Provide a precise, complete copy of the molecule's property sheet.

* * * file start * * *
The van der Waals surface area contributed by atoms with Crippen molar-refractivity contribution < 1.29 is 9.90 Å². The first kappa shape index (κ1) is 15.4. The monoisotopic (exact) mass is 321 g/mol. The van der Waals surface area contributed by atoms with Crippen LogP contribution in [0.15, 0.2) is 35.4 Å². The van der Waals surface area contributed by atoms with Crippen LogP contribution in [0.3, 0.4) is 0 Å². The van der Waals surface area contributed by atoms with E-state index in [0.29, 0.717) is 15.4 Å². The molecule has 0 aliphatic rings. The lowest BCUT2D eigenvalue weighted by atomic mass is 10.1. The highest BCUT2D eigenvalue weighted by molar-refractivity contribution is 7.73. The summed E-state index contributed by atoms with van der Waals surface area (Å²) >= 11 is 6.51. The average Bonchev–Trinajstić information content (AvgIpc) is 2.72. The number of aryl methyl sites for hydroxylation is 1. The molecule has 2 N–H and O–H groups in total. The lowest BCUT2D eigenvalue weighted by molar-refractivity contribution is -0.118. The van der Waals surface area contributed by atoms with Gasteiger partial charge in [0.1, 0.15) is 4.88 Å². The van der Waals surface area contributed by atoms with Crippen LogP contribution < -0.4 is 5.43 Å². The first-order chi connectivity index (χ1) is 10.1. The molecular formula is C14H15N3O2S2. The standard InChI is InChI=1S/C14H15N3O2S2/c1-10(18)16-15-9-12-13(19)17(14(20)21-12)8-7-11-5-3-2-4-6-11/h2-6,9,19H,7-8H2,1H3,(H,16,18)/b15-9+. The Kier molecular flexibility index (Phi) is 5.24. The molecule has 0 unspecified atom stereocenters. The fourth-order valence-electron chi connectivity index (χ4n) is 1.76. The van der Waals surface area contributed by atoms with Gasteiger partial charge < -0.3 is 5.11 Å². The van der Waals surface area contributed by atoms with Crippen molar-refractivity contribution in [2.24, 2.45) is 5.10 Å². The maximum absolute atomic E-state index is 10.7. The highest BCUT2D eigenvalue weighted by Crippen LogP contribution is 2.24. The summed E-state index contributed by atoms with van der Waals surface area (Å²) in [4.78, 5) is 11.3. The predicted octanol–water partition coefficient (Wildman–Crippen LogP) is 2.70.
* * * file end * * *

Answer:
The van der Waals surface area contributed by atoms with Crippen molar-refractivity contribution < 1.29 is 9.90 Å². The first kappa shape index (κ1) is 15.4. The monoisotopic (exact) mass is 321 g/mol. The van der Waals surface area contributed by atoms with Crippen LogP contribution in [0.15, 0.2) is 35.4 Å². The van der Waals surface area contributed by atoms with Crippen LogP contribution in [0.3, 0.4) is 0 Å². The van der Waals surface area contributed by atoms with E-state index in [0.29, 0.717) is 15.4 Å². The molecule has 0 aliphatic rings. The lowest BCUT2D eigenvalue weighted by atomic mass is 10.1. The highest BCUT2D eigenvalue weighted by molar-refractivity contribution is 7.73. The summed E-state index contributed by atoms with van der Waals surface area (Å²) >= 11 is 6.51. The average Bonchev–Trinajstić information content (AvgIpc) is 2.72. The number of aryl methyl sites for hydroxylation is 1. The molecule has 2 N–H and O–H groups in total. The lowest BCUT2D eigenvalue weighted by molar-refractivity contribution is -0.118. The van der Waals surface area contributed by atoms with Gasteiger partial charge in [0.1, 0.15) is 4.88 Å². The van der Waals surface area contributed by atoms with Crippen LogP contribution < -0.4 is 5.43 Å². The first-order chi connectivity index (χ1) is 10.1. The molecular formula is C14H15N3O2S2. The standard InChI is InChI=1S/C14H15N3O2S2/c1-10(18)16-15-9-12-13(19)17(14(20)21-12)8-7-11-5-3-2-4-6-11/h2-6,9,19H,7-8H2,1H3,(H,16,18)/b15-9+. The Kier molecular flexibility index (Phi) is 5.24. The molecule has 0 unspecified atom stereocenters. The fourth-order valence-electron chi connectivity index (χ4n) is 1.76. The van der Waals surface area contributed by atoms with Gasteiger partial charge < -0.3 is 5.11 Å². The van der Waals surface area contributed by atoms with Crippen molar-refractivity contribution in [2.24, 2.45) is 5.10 Å². The maximum absolute atomic E-state index is 10.7. The highest BCUT2D eigenvalue weighted by Crippen LogP contribution is 2.24. The summed E-state index contributed by atoms with van der Waals surface area (Å²) in [4.78, 5) is 11.3. The predicted octanol–water partition coefficient (Wildman–Crippen LogP) is 2.70.